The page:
A glimpse into life in Easter Island

A glimpse into life in Easter Island

Easter Island may be famed for the moai, the collection of large stone statues carved between the twelfth and seventeenth centuries, but there is much more to this tiny island in the middle of the Pacific Ocean.

The island is a paradise for those interested in geology. Formed from three extinct coalesced volcanoes (Terevaka, Poike, and Rano Kau), which are responsible for its triangular shape, the topography of the island has strongly been influenced by magmatic activity. The island is situated directly over the hotspot that created the long Nazca Ridge, the eastern end of which is currently being subducted under Peru. This means that Easter Island was effectively formed by a mountain rising from the sea bed.

The crater at Rano Raraku and the cinder cone of Puna Pau are two distinct examples of the unique geology which exists here. The former provided 95% of the stone used to carve the moai as it was a quarry for the best part of 500 years.  Moai litter its edges, whilst the clear water in the crater lake shimmers majestically in the light of the sun. The crater itself is a testament to humanity's shaping of nature, as well as the awesome power of nature herself, and hiking up to it is a must-do activity when visiting the island.

Puna Pau was another quarry but this was the source of the red stone (called scoria) which was used to carve the topknots (pukao) of the statues. Therefore, as well as being geologically significant, it is also archeologically important.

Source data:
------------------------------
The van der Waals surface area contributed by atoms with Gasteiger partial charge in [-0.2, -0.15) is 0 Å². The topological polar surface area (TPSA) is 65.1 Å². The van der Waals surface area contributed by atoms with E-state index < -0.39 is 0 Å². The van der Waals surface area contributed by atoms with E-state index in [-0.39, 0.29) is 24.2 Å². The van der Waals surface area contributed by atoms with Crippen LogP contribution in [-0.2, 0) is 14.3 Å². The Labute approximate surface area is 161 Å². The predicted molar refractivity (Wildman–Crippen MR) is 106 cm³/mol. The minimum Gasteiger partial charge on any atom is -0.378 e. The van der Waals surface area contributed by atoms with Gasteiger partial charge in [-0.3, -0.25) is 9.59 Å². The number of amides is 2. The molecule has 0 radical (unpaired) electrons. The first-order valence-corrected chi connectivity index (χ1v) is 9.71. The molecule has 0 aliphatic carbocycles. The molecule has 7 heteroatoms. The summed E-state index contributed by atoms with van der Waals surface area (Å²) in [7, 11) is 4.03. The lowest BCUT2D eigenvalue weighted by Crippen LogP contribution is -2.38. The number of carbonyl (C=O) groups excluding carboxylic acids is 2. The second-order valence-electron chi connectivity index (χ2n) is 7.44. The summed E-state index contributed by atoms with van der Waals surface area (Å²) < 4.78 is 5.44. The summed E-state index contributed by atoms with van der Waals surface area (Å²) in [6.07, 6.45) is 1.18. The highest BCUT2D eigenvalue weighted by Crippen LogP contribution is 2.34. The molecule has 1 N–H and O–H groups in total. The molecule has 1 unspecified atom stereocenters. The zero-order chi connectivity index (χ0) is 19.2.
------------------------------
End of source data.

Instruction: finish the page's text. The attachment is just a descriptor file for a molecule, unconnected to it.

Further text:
The volcanic caves formed from lava tubes are one of the major tourist attractions on Easter Island. They were carved when lava flowed underground during the eruption of a volcano. This formed long tunnels, some of which are upwards of three metres in height. The chemical composition of the lava means that many geological minerals can be observed along the walls of the tubes. Geologically, hawaiite and basalt flows are the most common. These are typically rich in iron. However, many of the caves are unsafe, so hiring a local tour guide is extremely important.

Easter Island can be a relatively expensive destination for British tourists due to its location but there are sometimes late flight deals  and decent travel deals that can drastically reduce the costs, so it's worth spending a fair amount of time researching the various aspects of the trip beforehand.